Wednesday, October 21, 2015

#BookReview: FINDING AMOS by Bernice L. McFadden, J.D. Mason & ReShonda Tate Billingsley

To call Amos Davis a rolling stone would be an understatement. In his prime, he had women falling at his feet, three in particular. First there was Linda, the woman he came closest to loving until Melba Jean came along. Trying to love Melba Jean was a battle Amos wasn’t willing to engage in, so it was easy to move on to Ruby. Such is the life of a musician, but Amos didn’t just leave those women behind, he also left behind three daughters scarred with memories of a fleeting father. Now that he's losing his memory, he wants a chance to reconcile with the adult daughters he rarely had time for as children.

Present day Amos is suffering from Alzheimer’s. In his mind, he’s fully capable of taking care of himself instead of sitting up in a nursing home. In that same mind he’s still on the road playing piano. Through flash backs readers watch as he shifts between the past and the present, telling the story of how his relationships have played out with his daughters. Most interesting is the correlation between how much he loved their mothers and how he treats each daughter as a result. It’s for this reason that it seems that he loves Cass, Linda’s daughter, most and seems to overlook Toya, Melba Jean’s daughter.

Cass has always believed that she wasn’t affected by Amos’ departure from her life, especially since he wasn’t really her father, just her stepfather, but she would be wrong. Even though she shared a close relationship with Amos as a child, she watched him leave her mother for other women, a temporary fixture in their lives, and sought men much like him.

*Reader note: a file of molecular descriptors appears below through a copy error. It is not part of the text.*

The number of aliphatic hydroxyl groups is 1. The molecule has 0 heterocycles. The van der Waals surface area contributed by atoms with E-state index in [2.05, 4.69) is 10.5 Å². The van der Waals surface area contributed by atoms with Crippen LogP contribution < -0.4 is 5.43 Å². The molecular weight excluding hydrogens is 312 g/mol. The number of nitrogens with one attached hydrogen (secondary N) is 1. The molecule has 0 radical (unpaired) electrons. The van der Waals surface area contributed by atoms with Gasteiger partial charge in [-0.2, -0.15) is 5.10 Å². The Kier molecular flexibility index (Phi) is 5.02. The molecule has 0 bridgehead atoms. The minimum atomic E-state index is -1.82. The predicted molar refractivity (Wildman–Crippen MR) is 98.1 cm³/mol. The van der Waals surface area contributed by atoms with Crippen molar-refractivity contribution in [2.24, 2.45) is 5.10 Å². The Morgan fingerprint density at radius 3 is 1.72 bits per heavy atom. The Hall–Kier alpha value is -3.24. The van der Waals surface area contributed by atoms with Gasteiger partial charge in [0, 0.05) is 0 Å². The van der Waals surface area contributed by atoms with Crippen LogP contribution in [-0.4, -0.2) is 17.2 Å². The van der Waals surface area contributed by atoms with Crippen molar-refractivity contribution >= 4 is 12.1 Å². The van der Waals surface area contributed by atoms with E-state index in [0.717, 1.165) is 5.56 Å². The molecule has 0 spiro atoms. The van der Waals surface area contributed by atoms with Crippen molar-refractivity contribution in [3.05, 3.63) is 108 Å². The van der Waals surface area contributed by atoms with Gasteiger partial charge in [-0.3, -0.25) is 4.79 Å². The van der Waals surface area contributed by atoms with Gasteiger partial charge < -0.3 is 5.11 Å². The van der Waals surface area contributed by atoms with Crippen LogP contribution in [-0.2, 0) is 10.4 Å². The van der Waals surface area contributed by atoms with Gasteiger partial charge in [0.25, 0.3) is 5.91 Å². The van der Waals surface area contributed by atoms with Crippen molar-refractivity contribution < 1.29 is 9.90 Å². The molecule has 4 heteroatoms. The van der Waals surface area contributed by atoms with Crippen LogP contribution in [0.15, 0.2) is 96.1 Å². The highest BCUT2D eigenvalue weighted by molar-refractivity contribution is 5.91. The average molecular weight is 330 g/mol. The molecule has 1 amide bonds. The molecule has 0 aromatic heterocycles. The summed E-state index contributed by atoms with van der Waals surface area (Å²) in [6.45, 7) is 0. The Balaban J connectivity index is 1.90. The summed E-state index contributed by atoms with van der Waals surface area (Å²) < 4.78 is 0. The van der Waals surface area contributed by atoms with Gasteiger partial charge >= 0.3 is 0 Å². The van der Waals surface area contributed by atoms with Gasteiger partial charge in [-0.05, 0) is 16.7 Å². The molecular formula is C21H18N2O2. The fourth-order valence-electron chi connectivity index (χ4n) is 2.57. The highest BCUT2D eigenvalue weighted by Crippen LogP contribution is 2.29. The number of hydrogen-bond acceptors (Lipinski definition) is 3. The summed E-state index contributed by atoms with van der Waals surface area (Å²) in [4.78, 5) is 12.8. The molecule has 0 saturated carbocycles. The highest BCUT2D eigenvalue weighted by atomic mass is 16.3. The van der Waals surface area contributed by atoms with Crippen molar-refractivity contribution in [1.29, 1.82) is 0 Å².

Toya would roll her eyes if you told her she only dated married men because of her daddy issues. But as a child, she watched Melba Jean steal Amos from Linda and in return attack other women and fight for Amos’ love. Adult Toya is a present day version of Melba Jean, right down to the angry wives that confront her about their men, and a bitterness that takes over her whenever she thinks of the father that abandoned her.

Tomiko got Amos’ sense of creativity and has turned it into a career as a highly acclaimed children’s author. She doesn’t seem to have any of Toya’s bitterness or Cass’ self-esteem issues, likely because she had a mother that didn’t dwell in the past. Though we don’t know a lot about Cass’ mother post-Amos, we know that Tomiko’s mother got married and had two more children, which seems to have served Tomiko well and makes her the daughter most readily to accept Amos’ apologies.

Finding Amos was originally scheduled for release under the title Amos back in December of 2012, but was tabled for some reason. I remember reading it then and thinking it felt disjointed. It read in three distinct voices of three authors that seemed to have not shared chapters with each other and the writing styles were so different that it was easy to determine which author had taken on each daughter. This version flows much better and makes a much more compelling read.

288 p.
Published: October 2015
Disclaimer: Copy of book received from publisher, opinions are my own.

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